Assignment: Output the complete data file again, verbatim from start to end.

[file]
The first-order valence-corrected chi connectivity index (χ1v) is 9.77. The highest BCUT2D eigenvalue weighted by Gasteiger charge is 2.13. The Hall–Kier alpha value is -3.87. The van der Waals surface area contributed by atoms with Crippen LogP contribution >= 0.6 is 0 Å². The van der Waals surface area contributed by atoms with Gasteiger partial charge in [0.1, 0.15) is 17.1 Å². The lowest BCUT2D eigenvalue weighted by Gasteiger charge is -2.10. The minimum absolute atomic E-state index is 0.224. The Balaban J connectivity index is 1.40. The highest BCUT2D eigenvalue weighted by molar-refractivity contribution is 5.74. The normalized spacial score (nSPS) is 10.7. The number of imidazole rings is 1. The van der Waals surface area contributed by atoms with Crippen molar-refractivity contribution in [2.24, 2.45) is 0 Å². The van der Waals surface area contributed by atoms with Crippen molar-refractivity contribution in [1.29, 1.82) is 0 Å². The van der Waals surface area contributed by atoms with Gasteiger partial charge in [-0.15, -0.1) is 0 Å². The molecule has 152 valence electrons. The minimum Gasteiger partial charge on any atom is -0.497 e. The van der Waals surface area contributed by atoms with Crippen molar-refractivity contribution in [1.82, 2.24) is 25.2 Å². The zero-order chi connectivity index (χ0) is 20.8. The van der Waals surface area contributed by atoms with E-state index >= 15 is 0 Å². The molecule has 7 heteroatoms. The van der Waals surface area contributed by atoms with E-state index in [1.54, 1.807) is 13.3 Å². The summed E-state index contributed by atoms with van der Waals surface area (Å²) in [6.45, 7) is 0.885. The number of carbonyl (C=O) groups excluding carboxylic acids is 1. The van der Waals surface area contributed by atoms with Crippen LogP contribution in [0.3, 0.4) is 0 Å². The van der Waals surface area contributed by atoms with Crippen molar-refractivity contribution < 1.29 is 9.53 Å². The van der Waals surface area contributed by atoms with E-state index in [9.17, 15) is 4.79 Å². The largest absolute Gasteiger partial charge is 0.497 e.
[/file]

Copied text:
The first-order valence-corrected chi connectivity index (χ1v) is 9.77. The highest BCUT2D eigenvalue weighted by Gasteiger charge is 2.13. The Hall–Kier alpha value is -3.87. The van der Waals surface area contributed by atoms with Crippen LogP contribution >= 0.6 is 0 Å². The van der Waals surface area contributed by atoms with Gasteiger partial charge in [0.1, 0.15) is 17.1 Å². The lowest BCUT2D eigenvalue weighted by Gasteiger charge is -2.10. The minimum absolute atomic E-state index is 0.224. The Balaban J connectivity index is 1.40. The highest BCUT2D eigenvalue weighted by molar-refractivity contribution is 5.74. The normalized spacial score (nSPS) is 10.7. The number of imidazole rings is 1. The van der Waals surface area contributed by atoms with Crippen molar-refractivity contribution in [2.24, 2.45) is 0 Å². The van der Waals surface area contributed by atoms with Crippen molar-refractivity contribution in [1.29, 1.82) is 0 Å². The van der Waals surface area contributed by atoms with Gasteiger partial charge in [-0.15, -0.1) is 0 Å². The molecule has 152 valence electrons. The minimum Gasteiger partial charge on any atom is -0.497 e. The van der Waals surface area contributed by atoms with Crippen molar-refractivity contribution in [1.82, 2.24) is 25.2 Å². The zero-order chi connectivity index (χ0) is 20.8. The van der Waals surface area contributed by atoms with E-state index >= 15 is 0 Å². The molecule has 7 heteroatoms. The van der Waals surface area contributed by atoms with E-state index in [1.54, 1.807) is 13.3 Å². The summed E-state index contributed by atoms with van der Waals surface area (Å²) in [6.45, 7) is 0.885. The number of carbonyl (C=O) groups excluding carboxylic acids is 1. The van der Waals surface area contributed by atoms with Crippen LogP contribution in [0.3, 0.4) is 0 Å². The van der Waals surface area contributed by atoms with Crippen molar-refractivity contribution < 1.29 is 9.53 Å². The van der Waals surface area contributed by atoms with E-state index in [9.17, 15) is 4.79 Å². The largest absolute Gasteiger partial charge is 0.497 e.